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Row over rapporteur post
By Ayesha R. Rafiq
With the post of United Nations Special Rapporteur for the Independence of the Judiciary and the Legal Profession due to fall vacant shortly, Sri Lanka has placed itself in an awkward position by taking the unprecedented step of forwarding two nominations for the post, and Foreign Minister Tyronne Fernando saying he will forward any number of applications that come to him.

While the International Bar Association (IBA) is supporting the candidature of its former President, Desmond Fernando, the Foreign Ministry had as long as six months ago forwarded the candidature of Nihal Jayawickreme, a former Secretary to the Ministry of Justice in the Sirima Bandaranaike government of 1970-77, whose civic rights were later taken away by the UNP Government.

The IBA had earlier this month informed Mr. Desmond Fernando that it had decided to nominate him to fill the vacancy for the post of Special Rapporteur currently held by Dato Param Cumaraswamy, but Mr. Fernando had sought Government blessings for his nomination. Mr. Param Cumaraswamy is from Malaysia, but his own Government did not back his candidature at the time due to chronic differences with Prime Minister Mahathir Mohammed. He was supported by the ICJ (International Commission of Jurists)

When Mr. Desmond Fernando contacted Prime Minister Ranil Wickremesinghe regarding this, the premier reportedly unaware of Mr. Jayawickreme's nomination had said the government would back Mr. Fernando's candidature and to follow the matter up with the Foreign Ministry.

Mr. Desmond Fernando when contacted by The Sunday Times said it was 'extremely curious' that Sri Lanka had decided to forward two nominations, and added that Mr. Param Cumaraswamy who shared his view had informed him that never before had a country submitted more than one nomination for this post.

Sri Lanka's UN Ambassador in Geneva, Prasad Kariyawasam, has also reportedly said the situation had placed him in an extremely embarrassing position. Foreign Minister Tyronne Fernando told The Sunday Times that since nominees would be selected not by election but by interview, he had forwarded both nominations to the United Nations Human Rights Commission in Geneva and would forward any more nominations that came his way. 'There is no question of a Sri Lankan nominee. Each candidate will have to run their own race," he said.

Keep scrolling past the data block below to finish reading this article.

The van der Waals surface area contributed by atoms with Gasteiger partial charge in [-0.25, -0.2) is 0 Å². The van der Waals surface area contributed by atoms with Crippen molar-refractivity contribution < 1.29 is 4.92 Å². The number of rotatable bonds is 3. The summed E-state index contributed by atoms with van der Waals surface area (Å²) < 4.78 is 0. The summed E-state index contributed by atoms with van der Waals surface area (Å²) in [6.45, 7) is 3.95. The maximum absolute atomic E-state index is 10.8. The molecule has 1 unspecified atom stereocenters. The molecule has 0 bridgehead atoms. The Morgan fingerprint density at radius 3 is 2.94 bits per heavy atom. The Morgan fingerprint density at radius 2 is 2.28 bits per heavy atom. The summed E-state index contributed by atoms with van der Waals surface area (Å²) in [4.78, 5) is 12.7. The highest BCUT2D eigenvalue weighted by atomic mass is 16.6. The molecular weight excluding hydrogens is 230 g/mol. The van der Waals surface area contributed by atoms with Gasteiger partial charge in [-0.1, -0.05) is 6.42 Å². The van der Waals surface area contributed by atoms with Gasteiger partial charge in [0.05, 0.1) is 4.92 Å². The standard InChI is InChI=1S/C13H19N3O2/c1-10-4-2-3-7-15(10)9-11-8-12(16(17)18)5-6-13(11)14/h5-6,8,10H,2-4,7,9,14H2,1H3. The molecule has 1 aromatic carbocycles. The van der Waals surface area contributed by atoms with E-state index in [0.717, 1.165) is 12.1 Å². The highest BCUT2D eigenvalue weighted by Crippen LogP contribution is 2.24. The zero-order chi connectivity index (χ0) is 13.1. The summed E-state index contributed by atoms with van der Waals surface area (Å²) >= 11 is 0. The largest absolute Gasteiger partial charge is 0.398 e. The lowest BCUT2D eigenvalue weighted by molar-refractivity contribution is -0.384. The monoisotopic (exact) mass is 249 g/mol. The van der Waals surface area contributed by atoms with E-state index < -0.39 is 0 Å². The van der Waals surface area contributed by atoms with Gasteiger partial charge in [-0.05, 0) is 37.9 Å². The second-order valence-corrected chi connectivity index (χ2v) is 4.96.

The interview board, of which Sri Lanka's Ambassador Mr. Kariyawasam is the Vice-President, will decide on the best candidate based on the merits of the candidates' bio-data and on the interview, the Minister said.

The Sunday Times, however, learns that Mr. Desmond Fernando had been asked by an official of the Foreign Ministry to withdraw his nomination, offering him a diplomatic posting as Mr. Jayawickreme's name had already been forwarded. Mr. Fernando had refused to do so on the basis that the IBA had wanted him to run for the office.

It was only last Wednesday that Ambassador Kariyawasam had been instructed by the Foreign Ministry to proceed with Mr. Fernando's application. Desmond Fernando pointed out that it was the common practice for the Foreign Ministry in consultation with the proper authorities such as the Prime Minister, the Attorney General and the Justice Ministry, to carry out the pre-selection process and then forward just one nomination.

Minister Fernando, however, said it was not necessary to consult such authorities as they were only forwarding names and not selecting candidates. Mr. Jayawickrema who later taught law at the Hong Kong University and worked for Transparency International in Berlin now resides mainly in London.

"The UN maintains a roster of human right experts from whom special rappoteurs are chosen by the UN Commission on Human Rights. An NGO or a government can recommend names for inclusion on the roster. My name was submitted last year by the Sri Lanka mission in Geneva," Mr. Jayawickrema said.

"If a person is invited by the chairperson of the Human Rights Commission to be a special rapporteur, it is for that person to decide whether to accept," he added.
The UN pays an honorarium of one US dollar a year for the post.

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